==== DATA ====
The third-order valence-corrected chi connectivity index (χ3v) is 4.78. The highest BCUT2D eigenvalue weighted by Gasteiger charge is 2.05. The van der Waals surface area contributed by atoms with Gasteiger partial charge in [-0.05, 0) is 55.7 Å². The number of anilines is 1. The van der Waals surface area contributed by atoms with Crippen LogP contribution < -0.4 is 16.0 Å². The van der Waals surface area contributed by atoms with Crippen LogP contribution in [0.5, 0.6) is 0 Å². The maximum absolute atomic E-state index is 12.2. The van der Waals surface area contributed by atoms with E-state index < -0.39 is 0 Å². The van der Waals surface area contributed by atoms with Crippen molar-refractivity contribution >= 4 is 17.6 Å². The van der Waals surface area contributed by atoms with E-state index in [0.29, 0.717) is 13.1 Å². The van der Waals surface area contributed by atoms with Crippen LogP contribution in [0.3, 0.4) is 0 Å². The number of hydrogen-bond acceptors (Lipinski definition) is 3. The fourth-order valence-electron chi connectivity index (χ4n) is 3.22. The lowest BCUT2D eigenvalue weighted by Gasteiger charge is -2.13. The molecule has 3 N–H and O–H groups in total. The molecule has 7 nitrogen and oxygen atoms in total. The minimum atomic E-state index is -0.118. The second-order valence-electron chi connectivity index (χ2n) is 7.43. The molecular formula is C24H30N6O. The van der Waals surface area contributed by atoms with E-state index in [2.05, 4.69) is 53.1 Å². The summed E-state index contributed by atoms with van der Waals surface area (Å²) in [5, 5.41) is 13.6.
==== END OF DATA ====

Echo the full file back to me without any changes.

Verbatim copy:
The third-order valence-corrected chi connectivity index (χ3v) is 4.78. The highest BCUT2D eigenvalue weighted by Gasteiger charge is 2.05. The van der Waals surface area contributed by atoms with Gasteiger partial charge in [-0.05, 0) is 55.7 Å². The number of anilines is 1. The van der Waals surface area contributed by atoms with Crippen LogP contribution < -0.4 is 16.0 Å². The van der Waals surface area contributed by atoms with Crippen LogP contribution in [0.5, 0.6) is 0 Å². The maximum absolute atomic E-state index is 12.2. The van der Waals surface area contributed by atoms with E-state index < -0.39 is 0 Å². The van der Waals surface area contributed by atoms with Crippen molar-refractivity contribution >= 4 is 17.6 Å². The van der Waals surface area contributed by atoms with E-state index in [0.29, 0.717) is 13.1 Å². The van der Waals surface area contributed by atoms with Crippen LogP contribution in [0.3, 0.4) is 0 Å². The number of hydrogen-bond acceptors (Lipinski definition) is 3. The fourth-order valence-electron chi connectivity index (χ4n) is 3.22. The lowest BCUT2D eigenvalue weighted by Gasteiger charge is -2.13. The molecule has 3 N–H and O–H groups in total. The molecule has 7 nitrogen and oxygen atoms in total. The minimum atomic E-state index is -0.118. The second-order valence-electron chi connectivity index (χ2n) is 7.43. The molecular formula is C24H30N6O. The van der Waals surface area contributed by atoms with E-state index in [2.05, 4.69) is 53.1 Å². The summed E-state index contributed by atoms with van der Waals surface area (Å²) in [5, 5.41) is 13.6.